We attempt to propose a refined definition of the notion of tumor microenvironment and a better understanding of the metastatic process (including by revisiting the “seed and soil” hypothesis), especially considering the interactions between cancer and the immune system. A major feature of our approach is to explore cancer in its evolutionary context. When did cancer appear in evolution? Which extant organisms develop cancer? What types of cancer resistance have been developed in various organisms? We explore the connection between cancer and multicellularity, and ask to what extent cancer can be conceived as the result of a process of decohesion of the multicellular individual, an idea that combines cancer biology, immunology, developmental biology, evolutionary biology, and ecology. Cancer is an age-related disease, but it remains vague how age contributes beyond accumulation of mutations and various risk factors like inflammation and immunosenescence. Based on a general model of aging as the progressive loss of efficiency of mechanisms of maintenance in tissue homeostasis, we try to comparatively model the trajectories of the successfully aging tissue and of the cancerous tissue. These highly theoretical contributions are designed to harness research programs and maximize their chances of success.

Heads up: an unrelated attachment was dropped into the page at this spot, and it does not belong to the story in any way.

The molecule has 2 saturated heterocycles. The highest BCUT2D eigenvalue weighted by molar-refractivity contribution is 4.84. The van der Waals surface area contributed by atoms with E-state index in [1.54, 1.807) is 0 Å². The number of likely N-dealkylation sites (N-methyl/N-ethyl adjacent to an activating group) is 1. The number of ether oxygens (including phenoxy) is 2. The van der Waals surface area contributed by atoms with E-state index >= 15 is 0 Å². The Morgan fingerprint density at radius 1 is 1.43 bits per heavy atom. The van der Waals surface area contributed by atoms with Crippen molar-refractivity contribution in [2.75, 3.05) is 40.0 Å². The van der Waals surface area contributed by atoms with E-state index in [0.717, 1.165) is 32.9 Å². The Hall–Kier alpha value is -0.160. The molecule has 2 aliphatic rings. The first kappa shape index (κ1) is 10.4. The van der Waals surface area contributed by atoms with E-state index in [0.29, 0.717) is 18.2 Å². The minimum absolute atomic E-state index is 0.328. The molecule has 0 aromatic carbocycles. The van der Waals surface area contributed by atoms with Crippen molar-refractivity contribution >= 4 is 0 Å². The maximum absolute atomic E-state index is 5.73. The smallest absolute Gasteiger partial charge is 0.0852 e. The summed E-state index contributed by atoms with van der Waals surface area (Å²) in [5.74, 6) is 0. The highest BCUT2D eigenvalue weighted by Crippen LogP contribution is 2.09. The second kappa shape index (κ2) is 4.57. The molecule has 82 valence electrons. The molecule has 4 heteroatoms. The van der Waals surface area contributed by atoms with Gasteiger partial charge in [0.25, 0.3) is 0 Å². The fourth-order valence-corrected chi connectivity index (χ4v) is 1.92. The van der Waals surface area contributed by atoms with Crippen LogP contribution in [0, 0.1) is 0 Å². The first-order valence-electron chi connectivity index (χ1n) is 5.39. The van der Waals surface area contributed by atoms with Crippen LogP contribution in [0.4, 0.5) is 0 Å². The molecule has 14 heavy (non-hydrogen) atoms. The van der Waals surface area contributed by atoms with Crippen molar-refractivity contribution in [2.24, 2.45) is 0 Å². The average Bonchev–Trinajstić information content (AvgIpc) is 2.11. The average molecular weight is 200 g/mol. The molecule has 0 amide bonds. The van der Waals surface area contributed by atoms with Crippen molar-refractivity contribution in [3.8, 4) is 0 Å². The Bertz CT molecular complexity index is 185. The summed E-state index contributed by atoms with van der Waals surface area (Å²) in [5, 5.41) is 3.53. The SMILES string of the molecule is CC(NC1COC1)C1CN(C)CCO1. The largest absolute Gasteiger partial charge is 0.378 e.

Thomas Bosch, Bertrand Daignan-Fornier, Charlotte Domblides, Dorothée Duluc, Lucie Laplane, Nicolas Larmonier, Alberto Mantovani, Macha Nikolski, Samir Okasha, Anya Plutynski, Hamid Revzani, Vanja Sisirak, Pierre Soubeyran, Eric Vivier